SR‑149 was as wonderful as described: a narrow, almost abandoned two‑lane road snaking seductively through the San Juan Mountains and the Rio Grande National Forest. The weather was cold and drizzling, but the road was curvy, and the air smelled like earth and springtime in New England. We were in motorcycle heaven.
Ten miles down the road, oncoming cars flashed their headlights, gesturing to slow down. Thinking they were trying to warn us about a cop, I laughed. It had taken me five years to get up to the speed limit. We continued with caution until a mudslide stopped us in our tracks. If we hadn’t been wearing helmets, we would have scratched our heads in a “Now what?” gesture. Like U.S. 50, it seemed SR‑149 would soon be closed too, but we gingerly traversed the shallow edge of the slide at the far‑left side of the road. Alert to the changes in road surface and rambunctious streams in the gullies flanking the road, we pushed forward like children anticipating candy at Halloween.
Instead of candy, we sought groceries as we rolled into Lake City and its tiny country store whose proprietors seemed to be a badly mismatched couple. The woman in long braids glared at us as if we’d tracked mud onto her freshly mopped floor, while the man – handsome in a Willie Nelson kind of way, if Willie Nelson could be considered handsome – happily greeted us, teasing about our florescent green rainsuits. “We are not men, we are Devo,” he joked in a robotic voice referencing the ’70s New Wave band famous for their quirky spaceman costumes. We bought vegetables, tortillas, and cheese for quesadillas we would cook once we found a campsite for the night.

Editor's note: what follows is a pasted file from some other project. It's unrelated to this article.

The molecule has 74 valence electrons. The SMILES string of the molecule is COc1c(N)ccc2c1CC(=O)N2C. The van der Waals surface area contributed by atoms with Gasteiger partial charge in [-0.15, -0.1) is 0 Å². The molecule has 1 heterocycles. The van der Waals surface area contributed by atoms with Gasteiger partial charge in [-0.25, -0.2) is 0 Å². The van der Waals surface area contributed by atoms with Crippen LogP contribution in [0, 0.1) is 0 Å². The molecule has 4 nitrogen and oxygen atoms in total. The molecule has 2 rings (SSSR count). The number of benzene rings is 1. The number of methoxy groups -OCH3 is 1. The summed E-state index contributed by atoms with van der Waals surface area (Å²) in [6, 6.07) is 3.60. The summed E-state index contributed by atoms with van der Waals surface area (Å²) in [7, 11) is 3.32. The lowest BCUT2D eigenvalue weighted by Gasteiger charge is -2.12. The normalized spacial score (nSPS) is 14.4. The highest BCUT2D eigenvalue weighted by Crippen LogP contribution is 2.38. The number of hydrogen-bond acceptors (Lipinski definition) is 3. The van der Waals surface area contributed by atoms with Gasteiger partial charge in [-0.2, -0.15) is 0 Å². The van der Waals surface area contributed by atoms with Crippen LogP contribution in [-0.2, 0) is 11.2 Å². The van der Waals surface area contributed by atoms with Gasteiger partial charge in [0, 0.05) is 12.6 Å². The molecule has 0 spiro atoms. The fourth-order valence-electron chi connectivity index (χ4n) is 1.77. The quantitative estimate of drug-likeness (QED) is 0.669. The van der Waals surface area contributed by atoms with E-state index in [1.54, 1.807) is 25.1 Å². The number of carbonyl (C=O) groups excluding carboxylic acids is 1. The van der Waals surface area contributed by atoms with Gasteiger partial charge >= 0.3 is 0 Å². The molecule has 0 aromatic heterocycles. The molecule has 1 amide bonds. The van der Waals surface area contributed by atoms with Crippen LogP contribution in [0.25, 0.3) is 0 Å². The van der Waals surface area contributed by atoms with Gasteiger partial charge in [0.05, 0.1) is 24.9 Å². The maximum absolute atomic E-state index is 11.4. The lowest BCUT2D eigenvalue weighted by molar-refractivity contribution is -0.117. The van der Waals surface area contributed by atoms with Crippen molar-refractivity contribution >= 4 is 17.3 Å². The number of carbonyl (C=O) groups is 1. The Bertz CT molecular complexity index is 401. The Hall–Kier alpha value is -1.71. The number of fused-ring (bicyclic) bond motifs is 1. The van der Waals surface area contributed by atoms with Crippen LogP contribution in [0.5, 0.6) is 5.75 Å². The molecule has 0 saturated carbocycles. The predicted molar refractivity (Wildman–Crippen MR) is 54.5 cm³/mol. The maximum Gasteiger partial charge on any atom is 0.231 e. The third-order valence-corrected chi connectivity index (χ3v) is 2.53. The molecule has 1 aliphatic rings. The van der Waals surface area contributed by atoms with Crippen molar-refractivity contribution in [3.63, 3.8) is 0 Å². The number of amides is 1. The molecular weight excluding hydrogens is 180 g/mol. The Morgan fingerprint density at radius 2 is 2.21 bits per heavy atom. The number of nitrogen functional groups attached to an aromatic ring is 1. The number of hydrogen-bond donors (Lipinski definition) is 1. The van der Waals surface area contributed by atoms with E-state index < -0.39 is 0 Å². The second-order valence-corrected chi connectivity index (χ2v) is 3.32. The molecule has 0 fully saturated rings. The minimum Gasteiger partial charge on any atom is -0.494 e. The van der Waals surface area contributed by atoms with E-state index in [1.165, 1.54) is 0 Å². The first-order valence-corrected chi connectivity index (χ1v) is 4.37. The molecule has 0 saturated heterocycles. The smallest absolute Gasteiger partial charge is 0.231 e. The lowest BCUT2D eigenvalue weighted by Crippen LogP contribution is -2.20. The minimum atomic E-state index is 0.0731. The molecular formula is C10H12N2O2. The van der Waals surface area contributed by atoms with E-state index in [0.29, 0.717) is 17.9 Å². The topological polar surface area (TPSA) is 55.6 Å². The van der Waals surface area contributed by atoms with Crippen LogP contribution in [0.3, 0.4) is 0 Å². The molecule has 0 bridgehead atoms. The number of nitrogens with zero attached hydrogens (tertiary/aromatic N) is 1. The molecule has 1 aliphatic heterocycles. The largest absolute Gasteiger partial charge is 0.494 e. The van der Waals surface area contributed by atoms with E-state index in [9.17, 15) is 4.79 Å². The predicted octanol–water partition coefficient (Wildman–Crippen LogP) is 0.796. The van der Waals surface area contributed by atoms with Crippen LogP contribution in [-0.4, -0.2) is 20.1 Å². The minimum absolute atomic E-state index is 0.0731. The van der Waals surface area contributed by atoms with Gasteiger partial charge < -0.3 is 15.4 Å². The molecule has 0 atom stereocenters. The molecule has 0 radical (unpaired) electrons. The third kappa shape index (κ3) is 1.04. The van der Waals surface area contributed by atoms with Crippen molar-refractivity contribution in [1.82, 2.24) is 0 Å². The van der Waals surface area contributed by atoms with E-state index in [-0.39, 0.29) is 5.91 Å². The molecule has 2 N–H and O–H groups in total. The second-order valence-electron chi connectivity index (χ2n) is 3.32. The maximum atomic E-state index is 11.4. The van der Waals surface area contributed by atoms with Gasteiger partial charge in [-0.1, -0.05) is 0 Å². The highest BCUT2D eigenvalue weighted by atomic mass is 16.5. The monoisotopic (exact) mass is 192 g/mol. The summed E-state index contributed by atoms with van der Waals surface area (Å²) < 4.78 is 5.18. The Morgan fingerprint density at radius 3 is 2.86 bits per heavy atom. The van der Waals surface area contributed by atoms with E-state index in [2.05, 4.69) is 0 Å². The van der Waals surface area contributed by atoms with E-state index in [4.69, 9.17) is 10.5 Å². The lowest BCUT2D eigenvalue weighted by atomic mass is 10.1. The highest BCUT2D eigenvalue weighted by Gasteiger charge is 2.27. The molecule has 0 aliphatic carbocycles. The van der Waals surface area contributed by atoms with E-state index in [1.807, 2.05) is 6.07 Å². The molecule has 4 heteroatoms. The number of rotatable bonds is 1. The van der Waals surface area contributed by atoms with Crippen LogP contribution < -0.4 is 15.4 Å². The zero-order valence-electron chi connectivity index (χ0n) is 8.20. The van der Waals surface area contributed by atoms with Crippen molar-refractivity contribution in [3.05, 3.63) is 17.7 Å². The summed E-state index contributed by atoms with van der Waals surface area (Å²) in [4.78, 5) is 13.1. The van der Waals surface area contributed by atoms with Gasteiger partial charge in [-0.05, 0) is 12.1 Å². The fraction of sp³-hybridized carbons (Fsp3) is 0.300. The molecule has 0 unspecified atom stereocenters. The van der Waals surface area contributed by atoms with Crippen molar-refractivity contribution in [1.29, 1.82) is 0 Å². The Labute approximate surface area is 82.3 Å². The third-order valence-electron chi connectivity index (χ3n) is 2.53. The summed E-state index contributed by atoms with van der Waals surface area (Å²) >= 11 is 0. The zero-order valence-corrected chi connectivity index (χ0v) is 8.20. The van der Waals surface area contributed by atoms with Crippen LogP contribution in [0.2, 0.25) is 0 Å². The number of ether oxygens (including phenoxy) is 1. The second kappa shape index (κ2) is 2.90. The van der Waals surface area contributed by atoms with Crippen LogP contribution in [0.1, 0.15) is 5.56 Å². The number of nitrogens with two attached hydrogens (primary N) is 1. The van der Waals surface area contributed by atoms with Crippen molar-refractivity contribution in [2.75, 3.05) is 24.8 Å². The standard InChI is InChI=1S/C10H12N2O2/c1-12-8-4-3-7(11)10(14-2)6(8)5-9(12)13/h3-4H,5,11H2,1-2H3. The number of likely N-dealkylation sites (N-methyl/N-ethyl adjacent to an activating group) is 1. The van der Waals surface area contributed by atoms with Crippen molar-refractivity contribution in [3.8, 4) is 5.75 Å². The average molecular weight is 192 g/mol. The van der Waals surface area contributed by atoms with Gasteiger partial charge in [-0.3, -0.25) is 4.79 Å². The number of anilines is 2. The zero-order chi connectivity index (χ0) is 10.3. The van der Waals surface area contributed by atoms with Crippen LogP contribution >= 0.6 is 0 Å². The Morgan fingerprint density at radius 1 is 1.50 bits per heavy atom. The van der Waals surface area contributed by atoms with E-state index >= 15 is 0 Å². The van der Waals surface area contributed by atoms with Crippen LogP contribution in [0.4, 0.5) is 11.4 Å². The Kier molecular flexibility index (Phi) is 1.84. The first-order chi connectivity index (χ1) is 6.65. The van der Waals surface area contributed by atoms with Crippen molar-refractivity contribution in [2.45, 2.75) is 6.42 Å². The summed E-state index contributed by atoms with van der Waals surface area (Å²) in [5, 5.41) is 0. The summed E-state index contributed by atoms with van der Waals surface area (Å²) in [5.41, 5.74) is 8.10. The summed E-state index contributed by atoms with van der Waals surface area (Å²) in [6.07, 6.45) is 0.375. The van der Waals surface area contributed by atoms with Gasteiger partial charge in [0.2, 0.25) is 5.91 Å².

Lake City is an eye‑blink of an old mining town with the down‑at‑heel aspect of a climate-change ski resort in shoulder season. The cold, damp weather did not bring any charm to the Grizzly Adams cabins lining the road.
I attributed the town’s creepiness to its horror‑movie sepia tones and bad weather, but I later learned that Lake City gained notoriety in 1875 when Alferd Packer, the “Colorado Cannibal,” was charged with killing and eating the prospectors he’d been hired to guide through the San Juan Mountains after the group had become snowbound. In the spring, five bodies with human teeth marks were found at the foot of Slumgullion Pass. Lake City’s Hinsdale County Museum has an extensive collection of Packer memorabilia, including a skull fragment from one of his victims and several buttons from the clothes of the five men he ate. The area where the bodies were discovered is now known as Cannibal Plateau. Odder still, the area hosts an annual Alferd Packer Jeep Tour and Barbecue.
My unease was supplanted by the fear and exhilaration of climbing out of town along steep, wet switchbacks to Windy Point Observation Site and Slumgullion Pass. As we climbed, I chimed into the headset, “Don’t look right, Johnny.” The narrow two‑lane highway had no guardrail, and the drop-off induced a vertigo that made me tighten my grip on my handlebar and tank. At Windy Point, we stopped to look back at the long narrow valley thousands of feet below us.